Council tax cash row after SNP tackles Tories
Stephanie Callaghan says people in North and South Lanarkshire are paying an average of £708 to £733 less each year than they would in England and that the difference is more than £500 compared to Wales.
Band D taxpayers in North and South Lanarkshire pay £1258 or £1233 respectively while bands E to H are between £413 and £651 cheaper.
Ms Callaghan, who represents Uddingston & Bellshill, said: “This this only goes some way in mitigating against the damage done by 12 years of Tory austerity.
“On top of the £150 council tax rebate announced last month by Finance Secretary Kate Forbes as part of the Scottish Budget, the Scottish Government is demonstrating it will do everything it can within its restricted powers and resources to keep as much money as possible in the pockets of Scottish families.
“The SNP Scottish Government is also rolling out a social security system based on fairness and respect. It has introduced the ‘game-changing’ Scottish Child Payment – which will deliver £25 per week per child for the lowest income families in Lanarkshire – and we are increasing a range of Scottish social security benefits by six per cent. All this lies in stark contrast to the Westminster Tory Government which callously cut vital Universal Credit support by £20 a week. This is a tale of two Governments and Scots will have the opportunity to send a message to Boris Johnson by rejecting the Tories in the local elections on May 5.”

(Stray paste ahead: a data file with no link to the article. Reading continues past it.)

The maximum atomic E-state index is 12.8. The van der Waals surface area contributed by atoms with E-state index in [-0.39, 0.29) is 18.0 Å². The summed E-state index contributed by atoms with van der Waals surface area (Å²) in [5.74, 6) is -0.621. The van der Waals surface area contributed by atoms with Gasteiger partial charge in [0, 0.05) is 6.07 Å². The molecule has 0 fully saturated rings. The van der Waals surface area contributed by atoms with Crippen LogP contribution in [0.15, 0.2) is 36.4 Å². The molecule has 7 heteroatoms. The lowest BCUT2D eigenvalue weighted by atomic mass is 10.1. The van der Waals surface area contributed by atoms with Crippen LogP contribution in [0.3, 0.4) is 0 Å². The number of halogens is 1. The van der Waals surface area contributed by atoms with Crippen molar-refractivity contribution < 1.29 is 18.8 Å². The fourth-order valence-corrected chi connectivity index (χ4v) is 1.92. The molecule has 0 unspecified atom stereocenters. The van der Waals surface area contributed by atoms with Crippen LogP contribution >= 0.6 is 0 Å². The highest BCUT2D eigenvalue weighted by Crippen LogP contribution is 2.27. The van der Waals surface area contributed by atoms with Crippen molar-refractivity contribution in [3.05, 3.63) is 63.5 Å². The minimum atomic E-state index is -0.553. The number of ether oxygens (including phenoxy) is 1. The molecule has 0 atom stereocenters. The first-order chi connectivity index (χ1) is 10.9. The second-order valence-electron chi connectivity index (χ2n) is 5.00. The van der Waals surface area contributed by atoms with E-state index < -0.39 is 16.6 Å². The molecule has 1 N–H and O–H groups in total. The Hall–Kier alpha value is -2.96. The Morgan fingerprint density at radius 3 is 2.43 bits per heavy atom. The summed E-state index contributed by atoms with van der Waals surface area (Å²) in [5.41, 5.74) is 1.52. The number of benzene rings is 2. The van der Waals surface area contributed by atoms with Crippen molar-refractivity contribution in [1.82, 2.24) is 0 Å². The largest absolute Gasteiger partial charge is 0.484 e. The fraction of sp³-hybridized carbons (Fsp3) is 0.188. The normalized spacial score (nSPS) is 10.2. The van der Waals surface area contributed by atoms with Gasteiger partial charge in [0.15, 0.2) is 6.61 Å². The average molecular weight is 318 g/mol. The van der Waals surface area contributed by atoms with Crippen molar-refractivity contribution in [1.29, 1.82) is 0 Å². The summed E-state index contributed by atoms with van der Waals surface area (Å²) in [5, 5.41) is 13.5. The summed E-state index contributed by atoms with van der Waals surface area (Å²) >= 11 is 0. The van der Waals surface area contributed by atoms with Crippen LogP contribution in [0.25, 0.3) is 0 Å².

However Conservative Central Scotland MSP Meghan Gallacher said: “It is rich of the local SNP MSP to talk this up, when it is her party who have imposed savage cuts on councils year after year during their 15 years in power. That has had a devastating impact on local services that our communities rely on a day-to-day basis. Research has found it is Scottish Conservative-led councils where council tax is lower than those led by the SNP and other parties.
“The local SNP MSP should recognise that these local elections are not a proxy vote on Boris Johnson but people’s local priorities.”